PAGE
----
The Bellrock Real Estate annual Service Charge Operating Report (SCOR) for Shopping Centres has been released this week.

Developed alongside the Metropolitan State University of Denver, the report highlights a greater need for transparency and compliance within the UK Shopping Centre sector.

This year’s report points to the fact that, although slowly improving year on year, many of the 16 RICS standards for managing and administering service charges are still going unmeasured and unenforced as shown below, and as such that there is a clear need for meaningful improvement.

The Report identifies huge opportunity to drive industrywide compliance with RICS’ Professional Standard on Service Charges in Commercial property:

  • Management practice across the commercial property sector can be significantly improved.
  • More transparent accounting could provide greater clarity in service charge auditing, and increase the value it adds.
  • Reforms in surveyor training can bring more broadly qualified people into the industry from day one.

This objective, fact-based report serves as a challenge to redefine the occupier-agent-landlord relationship.

Business insight powered by academia

The Service Charge Operating Report (SCOR) is based on unbiased, academically validated insights aimed at providing supporting data for shopping centres across the UK.  Independently reviewed by Dr Andrew Holt of the Metropolitan State University, Denver, the latest report provides accurate like-for-like comparison of 89 of the largest 100 UK shopping centres.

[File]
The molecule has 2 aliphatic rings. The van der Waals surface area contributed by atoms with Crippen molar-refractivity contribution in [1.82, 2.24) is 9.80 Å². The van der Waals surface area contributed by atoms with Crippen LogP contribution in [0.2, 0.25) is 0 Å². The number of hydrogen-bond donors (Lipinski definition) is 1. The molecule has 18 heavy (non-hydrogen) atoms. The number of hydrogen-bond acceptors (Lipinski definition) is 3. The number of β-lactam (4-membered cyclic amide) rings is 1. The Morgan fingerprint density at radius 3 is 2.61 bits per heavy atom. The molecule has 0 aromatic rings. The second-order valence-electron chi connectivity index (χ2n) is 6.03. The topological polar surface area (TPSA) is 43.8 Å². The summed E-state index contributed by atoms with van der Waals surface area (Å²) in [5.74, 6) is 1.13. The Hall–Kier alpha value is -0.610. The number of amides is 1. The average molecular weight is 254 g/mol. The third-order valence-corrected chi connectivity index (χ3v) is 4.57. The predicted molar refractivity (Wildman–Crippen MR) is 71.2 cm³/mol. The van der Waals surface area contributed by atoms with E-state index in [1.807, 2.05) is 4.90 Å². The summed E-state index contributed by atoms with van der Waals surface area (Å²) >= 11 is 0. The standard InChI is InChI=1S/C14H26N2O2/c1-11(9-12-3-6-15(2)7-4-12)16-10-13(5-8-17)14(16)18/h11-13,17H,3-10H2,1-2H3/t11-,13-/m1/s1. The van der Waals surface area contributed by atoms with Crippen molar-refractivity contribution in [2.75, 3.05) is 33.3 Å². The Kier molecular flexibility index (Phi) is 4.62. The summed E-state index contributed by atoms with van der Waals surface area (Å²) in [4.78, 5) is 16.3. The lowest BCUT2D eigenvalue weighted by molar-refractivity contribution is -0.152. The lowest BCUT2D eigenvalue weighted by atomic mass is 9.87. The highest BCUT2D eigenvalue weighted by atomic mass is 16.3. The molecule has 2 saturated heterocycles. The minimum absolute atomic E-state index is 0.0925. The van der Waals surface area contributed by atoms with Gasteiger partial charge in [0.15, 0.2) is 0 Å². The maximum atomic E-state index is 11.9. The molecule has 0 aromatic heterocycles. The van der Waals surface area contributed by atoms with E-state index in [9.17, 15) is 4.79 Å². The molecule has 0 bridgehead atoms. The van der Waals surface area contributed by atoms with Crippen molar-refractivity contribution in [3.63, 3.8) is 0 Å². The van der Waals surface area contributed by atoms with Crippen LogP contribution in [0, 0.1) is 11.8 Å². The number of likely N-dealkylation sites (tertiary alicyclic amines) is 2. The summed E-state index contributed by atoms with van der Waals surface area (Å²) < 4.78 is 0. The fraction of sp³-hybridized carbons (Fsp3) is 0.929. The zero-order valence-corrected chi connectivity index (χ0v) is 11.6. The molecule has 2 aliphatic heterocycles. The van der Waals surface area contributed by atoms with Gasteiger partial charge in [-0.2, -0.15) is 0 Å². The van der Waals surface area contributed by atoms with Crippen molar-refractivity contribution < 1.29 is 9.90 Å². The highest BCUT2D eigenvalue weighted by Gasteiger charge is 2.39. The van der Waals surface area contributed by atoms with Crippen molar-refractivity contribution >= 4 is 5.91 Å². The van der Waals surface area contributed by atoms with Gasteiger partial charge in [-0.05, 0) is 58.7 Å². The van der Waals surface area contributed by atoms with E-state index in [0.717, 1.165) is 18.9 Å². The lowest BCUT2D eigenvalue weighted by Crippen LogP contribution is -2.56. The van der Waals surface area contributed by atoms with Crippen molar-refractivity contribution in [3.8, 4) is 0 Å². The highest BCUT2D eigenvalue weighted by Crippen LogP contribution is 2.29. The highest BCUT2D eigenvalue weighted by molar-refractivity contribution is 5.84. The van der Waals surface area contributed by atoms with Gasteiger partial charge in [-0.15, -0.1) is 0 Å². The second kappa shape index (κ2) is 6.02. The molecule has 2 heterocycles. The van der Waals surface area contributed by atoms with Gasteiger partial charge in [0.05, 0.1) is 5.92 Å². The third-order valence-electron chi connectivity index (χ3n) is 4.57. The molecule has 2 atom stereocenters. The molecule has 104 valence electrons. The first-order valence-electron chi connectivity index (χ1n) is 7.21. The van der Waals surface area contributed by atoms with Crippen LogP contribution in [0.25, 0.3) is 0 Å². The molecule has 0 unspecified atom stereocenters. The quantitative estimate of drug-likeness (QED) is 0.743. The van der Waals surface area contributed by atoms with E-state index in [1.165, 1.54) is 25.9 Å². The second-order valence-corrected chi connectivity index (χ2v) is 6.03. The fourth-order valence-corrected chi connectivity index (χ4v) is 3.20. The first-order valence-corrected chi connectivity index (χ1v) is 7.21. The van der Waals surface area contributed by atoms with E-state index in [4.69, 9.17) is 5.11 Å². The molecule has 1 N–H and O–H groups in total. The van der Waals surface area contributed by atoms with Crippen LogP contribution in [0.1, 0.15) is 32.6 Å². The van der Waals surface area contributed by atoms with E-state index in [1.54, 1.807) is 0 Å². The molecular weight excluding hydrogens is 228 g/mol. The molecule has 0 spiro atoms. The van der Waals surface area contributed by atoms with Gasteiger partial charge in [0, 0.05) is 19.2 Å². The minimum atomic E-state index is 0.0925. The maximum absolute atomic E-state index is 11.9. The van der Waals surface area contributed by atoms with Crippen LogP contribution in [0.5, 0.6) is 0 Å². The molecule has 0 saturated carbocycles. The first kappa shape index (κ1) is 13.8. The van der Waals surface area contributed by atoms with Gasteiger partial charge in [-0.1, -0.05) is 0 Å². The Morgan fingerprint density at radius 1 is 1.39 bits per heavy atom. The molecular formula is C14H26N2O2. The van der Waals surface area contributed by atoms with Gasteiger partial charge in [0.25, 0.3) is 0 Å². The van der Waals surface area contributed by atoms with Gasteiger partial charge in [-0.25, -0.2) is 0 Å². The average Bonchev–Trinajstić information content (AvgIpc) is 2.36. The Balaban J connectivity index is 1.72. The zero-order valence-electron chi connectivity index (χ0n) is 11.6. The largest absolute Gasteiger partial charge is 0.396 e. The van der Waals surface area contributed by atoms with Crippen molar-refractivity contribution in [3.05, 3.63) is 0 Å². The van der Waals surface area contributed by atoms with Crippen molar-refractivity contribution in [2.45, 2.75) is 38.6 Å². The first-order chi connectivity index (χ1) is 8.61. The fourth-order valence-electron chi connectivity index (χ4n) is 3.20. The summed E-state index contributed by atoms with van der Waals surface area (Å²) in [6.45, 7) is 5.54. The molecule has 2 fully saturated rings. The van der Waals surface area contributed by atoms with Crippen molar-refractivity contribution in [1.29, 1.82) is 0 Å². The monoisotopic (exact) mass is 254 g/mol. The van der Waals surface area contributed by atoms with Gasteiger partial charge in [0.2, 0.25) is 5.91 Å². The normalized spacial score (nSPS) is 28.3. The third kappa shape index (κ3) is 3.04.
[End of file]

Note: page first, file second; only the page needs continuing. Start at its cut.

While inflation, political instability and conflicts around the globe mean that the sector is certainly facing some challenging conditions, the report will provide industry stakeholders with a measure of clarity. As we can see below, occupiers in London pay just under 13% more than tenants in the rest of the UK, a narrower differential in the median figures than in 2022 (30%).

Russell Heath BSc (Hons) MRICS, Bellrock Real Estate’s Head of Occupier Services, commented:

“It seems clear from our research that compliance continues to represent something of a challenge to the industry. I would encourage the RICS to seize the initiative in the forthcoming edition of the RICS Professional Standard by taking further positive steps to support greater transparency and compliance.”

In addition to the Shopping Centre SCOR, two more reports are on the way in early 2024, covering Offices and Retail Parks. The result will be a uniquely comprehensive overview of UK service charges. Vital for anyone looking to make their management more transparent and constructive.